CARRACCI, Annibale
(b. 1560, Bologna, d. 1609, Roma)

Venus with a Satyr and Cupids

c. 1588
Oil on canvas, 112 x142 cm
Galleria degli Uffizi, Florence

Acquired in 1620 for the Medici collections, this painting, which was already famous in the 17th century, was for moral reasons covered over with another canvas of a more chaste allegorical subject through most of the 18th century. The recovery of the original in 1812 has restored to us a work of great importance in Annibale Carracci's youthful development. If we are to believe the date, 1588, written on the back of an old copy, the painting falls in a decisive year for the young painter: the time, that is, of his evolution from late Mannerist Bolognese culture, already enriched by Correggio, towards the colour-light sysnthesis of Titian and Veronese, from which would emerge the neo-Venetianism at the foundation of the Carraccesque "reform".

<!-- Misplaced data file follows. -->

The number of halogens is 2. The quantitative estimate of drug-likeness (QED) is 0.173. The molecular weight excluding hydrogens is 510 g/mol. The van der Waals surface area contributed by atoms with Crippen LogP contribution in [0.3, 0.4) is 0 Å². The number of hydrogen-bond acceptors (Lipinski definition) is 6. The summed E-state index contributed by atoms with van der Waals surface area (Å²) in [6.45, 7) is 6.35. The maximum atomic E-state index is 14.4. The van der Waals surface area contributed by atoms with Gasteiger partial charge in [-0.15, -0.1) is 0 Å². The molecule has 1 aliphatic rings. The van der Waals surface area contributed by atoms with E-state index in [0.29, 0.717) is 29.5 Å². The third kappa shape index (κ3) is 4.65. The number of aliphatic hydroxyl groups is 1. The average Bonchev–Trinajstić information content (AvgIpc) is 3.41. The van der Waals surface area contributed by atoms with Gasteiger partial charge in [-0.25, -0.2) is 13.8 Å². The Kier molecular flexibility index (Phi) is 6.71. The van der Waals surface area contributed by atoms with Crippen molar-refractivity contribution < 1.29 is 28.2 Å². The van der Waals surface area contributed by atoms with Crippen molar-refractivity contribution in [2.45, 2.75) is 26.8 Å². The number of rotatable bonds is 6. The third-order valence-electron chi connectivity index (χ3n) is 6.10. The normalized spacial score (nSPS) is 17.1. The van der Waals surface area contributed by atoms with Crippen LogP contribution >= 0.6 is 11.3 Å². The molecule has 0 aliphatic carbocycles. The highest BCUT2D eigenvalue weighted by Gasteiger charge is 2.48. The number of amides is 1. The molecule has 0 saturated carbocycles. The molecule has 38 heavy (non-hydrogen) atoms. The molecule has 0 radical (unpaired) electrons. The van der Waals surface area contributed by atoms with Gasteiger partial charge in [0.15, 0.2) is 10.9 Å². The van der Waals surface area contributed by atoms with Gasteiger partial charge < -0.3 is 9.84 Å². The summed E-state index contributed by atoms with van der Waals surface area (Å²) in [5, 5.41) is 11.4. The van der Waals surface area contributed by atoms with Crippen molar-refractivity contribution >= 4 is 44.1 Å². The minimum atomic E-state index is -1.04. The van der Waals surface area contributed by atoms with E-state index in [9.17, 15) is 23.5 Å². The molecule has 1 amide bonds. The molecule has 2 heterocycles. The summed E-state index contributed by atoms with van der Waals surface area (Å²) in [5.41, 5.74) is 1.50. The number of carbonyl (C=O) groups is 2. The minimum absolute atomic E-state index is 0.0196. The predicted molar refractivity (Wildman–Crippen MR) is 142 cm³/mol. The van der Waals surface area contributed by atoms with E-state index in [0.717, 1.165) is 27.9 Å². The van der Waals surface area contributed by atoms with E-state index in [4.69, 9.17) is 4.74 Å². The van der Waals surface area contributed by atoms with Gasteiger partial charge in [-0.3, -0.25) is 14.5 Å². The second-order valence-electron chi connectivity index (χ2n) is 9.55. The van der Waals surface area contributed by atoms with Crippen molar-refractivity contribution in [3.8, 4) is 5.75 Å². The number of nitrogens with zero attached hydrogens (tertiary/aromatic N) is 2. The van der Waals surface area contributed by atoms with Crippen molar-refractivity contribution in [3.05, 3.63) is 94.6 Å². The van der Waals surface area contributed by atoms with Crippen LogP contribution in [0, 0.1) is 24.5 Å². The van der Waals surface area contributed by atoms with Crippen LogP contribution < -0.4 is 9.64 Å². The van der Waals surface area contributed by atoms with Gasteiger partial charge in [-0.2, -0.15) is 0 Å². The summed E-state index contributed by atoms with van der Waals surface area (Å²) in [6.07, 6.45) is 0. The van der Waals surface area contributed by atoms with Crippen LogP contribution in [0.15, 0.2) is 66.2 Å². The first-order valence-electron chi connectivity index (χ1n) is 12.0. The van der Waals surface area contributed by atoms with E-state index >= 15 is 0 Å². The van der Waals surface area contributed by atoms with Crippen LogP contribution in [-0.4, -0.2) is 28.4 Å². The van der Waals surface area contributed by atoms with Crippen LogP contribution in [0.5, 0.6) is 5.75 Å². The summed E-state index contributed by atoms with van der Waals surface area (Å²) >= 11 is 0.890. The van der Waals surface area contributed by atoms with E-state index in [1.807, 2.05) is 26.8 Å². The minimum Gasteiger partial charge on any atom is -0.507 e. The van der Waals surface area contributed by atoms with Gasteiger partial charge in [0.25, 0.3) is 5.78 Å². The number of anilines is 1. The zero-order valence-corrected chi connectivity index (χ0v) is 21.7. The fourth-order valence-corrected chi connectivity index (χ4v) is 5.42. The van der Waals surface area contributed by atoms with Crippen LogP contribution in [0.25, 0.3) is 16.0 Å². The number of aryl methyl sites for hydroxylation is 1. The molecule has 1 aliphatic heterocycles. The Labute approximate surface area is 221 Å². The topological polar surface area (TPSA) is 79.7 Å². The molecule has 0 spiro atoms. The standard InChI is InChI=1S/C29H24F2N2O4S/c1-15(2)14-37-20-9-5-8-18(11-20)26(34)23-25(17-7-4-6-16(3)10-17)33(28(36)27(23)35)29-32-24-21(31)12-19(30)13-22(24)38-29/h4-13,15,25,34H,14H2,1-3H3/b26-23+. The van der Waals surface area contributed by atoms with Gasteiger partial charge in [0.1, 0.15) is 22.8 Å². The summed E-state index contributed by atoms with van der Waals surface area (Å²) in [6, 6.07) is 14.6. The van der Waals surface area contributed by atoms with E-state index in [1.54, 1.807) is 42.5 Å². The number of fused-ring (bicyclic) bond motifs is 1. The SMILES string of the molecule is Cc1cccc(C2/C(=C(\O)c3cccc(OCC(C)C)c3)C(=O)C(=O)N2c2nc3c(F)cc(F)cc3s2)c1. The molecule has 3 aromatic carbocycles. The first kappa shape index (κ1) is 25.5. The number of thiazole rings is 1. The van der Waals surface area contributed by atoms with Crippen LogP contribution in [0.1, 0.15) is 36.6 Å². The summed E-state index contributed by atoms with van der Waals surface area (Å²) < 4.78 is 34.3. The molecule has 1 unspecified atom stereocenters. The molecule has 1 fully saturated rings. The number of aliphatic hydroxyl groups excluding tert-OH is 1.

Venus's astonishing flesh tones blush voluptuously at her pressed glutei, a popular motif and proof of the painter's skill.

Suggested listening (streaming mp3, 4 minutes):
Francesco Gasparini: The Meddlesome Cupid, aria